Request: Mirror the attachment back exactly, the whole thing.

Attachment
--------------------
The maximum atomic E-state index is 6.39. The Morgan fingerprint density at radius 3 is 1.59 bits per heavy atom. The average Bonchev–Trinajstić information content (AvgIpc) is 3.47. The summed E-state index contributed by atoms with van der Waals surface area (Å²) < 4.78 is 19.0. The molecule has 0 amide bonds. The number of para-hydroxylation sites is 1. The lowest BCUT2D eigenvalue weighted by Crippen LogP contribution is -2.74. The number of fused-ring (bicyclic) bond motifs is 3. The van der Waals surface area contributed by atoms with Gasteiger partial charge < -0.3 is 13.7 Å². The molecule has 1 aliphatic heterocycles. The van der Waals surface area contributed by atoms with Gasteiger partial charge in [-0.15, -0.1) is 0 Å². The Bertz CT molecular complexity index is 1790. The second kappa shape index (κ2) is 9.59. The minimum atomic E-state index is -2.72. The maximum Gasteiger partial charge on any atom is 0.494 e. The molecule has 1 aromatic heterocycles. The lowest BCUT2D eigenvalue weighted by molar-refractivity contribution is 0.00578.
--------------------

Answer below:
The maximum atomic E-state index is 6.39. The Morgan fingerprint density at radius 3 is 1.59 bits per heavy atom. The average Bonchev–Trinajstić information content (AvgIpc) is 3.47. The summed E-state index contributed by atoms with van der Waals surface area (Å²) < 4.78 is 19.0. The molecule has 0 amide bonds. The number of para-hydroxylation sites is 1. The lowest BCUT2D eigenvalue weighted by Crippen LogP contribution is -2.74. The number of fused-ring (bicyclic) bond motifs is 3. The van der Waals surface area contributed by atoms with Gasteiger partial charge < -0.3 is 13.7 Å². The molecule has 1 aliphatic heterocycles. The van der Waals surface area contributed by atoms with Gasteiger partial charge in [-0.15, -0.1) is 0 Å². The Bertz CT molecular complexity index is 1790. The second kappa shape index (κ2) is 9.59. The minimum atomic E-state index is -2.72. The maximum Gasteiger partial charge on any atom is 0.494 e. The molecule has 1 aromatic heterocycles. The lowest BCUT2D eigenvalue weighted by molar-refractivity contribution is 0.00578.